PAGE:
The Church of St Lawrence, Bidborough dates from the 10th century, part of the north wall of the chancel being Saxon masonry work. Also in this wall is the small round-headed Norman window shown in the gallery below. The second photograph in the gallery shows detached shafts and cushion capitals at the south doorway. These are also original 12th century Norman.The tall round arch is half blocked and now incorporates a late 14th century doorway with a hoodmould and a 15th/16th oak door with massive strap hinges and nail studs. Just inside
the south doorway there is a niche which was presumably a holy water stoup. Formerly used by worshippers to dip their fingers in before making the sign of the cross, when entering the church. The niche is shown in the third photograph in the gallery.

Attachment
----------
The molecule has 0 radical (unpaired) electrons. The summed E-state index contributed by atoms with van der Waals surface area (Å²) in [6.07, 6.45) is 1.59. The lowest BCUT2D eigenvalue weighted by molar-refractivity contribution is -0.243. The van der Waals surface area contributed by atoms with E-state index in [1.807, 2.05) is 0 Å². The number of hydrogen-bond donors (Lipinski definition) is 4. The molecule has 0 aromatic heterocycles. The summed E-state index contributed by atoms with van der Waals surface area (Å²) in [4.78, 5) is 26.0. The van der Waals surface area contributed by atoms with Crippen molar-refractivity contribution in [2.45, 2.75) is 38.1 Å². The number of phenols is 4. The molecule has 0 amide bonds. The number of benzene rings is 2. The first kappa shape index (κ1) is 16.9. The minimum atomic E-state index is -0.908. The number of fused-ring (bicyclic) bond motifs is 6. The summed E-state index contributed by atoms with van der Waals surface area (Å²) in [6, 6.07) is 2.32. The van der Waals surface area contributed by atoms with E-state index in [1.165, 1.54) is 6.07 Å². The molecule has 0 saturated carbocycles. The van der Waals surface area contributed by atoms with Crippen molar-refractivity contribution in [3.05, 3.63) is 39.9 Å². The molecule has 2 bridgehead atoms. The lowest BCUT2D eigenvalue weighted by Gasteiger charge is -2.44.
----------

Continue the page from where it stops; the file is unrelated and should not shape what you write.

The chancel dates from the 12th century, when the original small rectangular church was extended to include a north aisle and new chancel. That chancel was rebuilt in the 14th century and again in 1866-1867. The three light east window is late Gothic Decorated in style. The late 14th/ early 15th century also saw the addition of the three stage west tower with pyramidal spire.
The second picture in the gallery below shows the west end of the church under the tower, with the most unusual clock pendulum which reaches right down to the height of the top of the west door. The two light square-headed 16th century west window, seen behind the swinging pendulum, is dedicated to the men of Bidborough who lost their lives in the Great War 1914-1918.
The font is ‘modern’, probably 19th century, but the octagonal bowl has a 17th century cover.
The medieval piscina, which is probably 14th century, was re-set in the east wall of the chancel when the latter was rebuilt in the 19th century.